Evaluation: The team and I collected feedback throughout the day via comment boxes, verbally and following the event, through an online survey link that was sent to our attendees. This was to gain further insights on how to improve the event going forward (as the team aim to continue to run the event every year) and identify any unexpected outcomes. Families and participants, particularly those from the youngest cohort, were pleased to have had the opportunity to interact with researchers and many were eager to learn more about the various research pathways they could engage with. In particular, parents of the toddler cohort were happy to hear that the follow-up neurodevelopmental study had received funding and as a consequence we would be seeing children at school-attending age (five-years-old and above).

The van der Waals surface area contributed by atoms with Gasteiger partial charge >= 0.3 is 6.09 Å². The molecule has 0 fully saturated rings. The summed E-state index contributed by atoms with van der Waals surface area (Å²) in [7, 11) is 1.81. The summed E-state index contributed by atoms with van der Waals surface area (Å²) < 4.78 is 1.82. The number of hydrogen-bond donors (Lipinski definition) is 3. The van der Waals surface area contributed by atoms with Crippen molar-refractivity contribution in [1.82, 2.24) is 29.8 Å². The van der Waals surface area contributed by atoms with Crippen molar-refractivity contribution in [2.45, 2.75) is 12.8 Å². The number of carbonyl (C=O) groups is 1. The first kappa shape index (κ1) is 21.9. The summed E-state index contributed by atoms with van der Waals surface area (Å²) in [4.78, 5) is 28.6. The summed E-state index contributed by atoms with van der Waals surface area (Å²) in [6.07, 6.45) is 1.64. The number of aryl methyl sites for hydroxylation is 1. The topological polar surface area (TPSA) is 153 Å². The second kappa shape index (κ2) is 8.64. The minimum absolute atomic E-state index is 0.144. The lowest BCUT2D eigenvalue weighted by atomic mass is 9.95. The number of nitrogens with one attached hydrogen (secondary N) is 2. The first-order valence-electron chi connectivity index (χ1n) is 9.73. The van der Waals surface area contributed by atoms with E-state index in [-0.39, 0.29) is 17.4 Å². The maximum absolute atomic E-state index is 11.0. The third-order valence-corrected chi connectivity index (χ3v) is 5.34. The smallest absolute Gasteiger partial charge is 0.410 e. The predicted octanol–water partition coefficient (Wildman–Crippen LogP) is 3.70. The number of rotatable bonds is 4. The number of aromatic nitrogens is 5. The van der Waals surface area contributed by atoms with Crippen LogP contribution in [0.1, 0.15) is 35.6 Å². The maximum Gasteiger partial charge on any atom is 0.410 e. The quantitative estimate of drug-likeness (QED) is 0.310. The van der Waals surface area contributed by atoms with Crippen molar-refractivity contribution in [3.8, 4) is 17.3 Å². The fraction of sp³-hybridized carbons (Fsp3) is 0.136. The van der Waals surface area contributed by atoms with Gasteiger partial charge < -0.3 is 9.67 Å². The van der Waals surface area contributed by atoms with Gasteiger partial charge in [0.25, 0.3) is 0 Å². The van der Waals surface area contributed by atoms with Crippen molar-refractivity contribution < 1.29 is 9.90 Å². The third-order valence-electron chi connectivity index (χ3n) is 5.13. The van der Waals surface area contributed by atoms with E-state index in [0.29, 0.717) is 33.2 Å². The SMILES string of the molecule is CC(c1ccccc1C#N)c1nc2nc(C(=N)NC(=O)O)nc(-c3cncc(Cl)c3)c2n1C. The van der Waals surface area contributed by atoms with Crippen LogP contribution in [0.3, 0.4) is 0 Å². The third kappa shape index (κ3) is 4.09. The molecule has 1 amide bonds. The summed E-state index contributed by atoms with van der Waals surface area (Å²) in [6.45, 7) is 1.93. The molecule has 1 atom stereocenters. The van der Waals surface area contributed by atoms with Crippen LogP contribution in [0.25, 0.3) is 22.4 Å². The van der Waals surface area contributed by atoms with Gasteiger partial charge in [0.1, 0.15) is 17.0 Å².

This year, Imperial College London will join forces with 18 other cultural institutions to host The Great Exhibition Road Festival, an event which aims to attract over 20,000 members of the public. The festival is a great opportunity for researchers to inspire new audiences, address misconceptions about medical imaging and bioengineering, to hone communication skills and to have fun. In preparation, a team of the School’s students and staff have been developing interactive exhibits for a stand in the Health and Wellbeing Zone. Samuel Vennin has been leading the organisation of the stall, which will be called “Peeking Inside the Human Body” and will showcase the researchers work around medical imaging. Three activities will be offered to the public to help them engage with our research: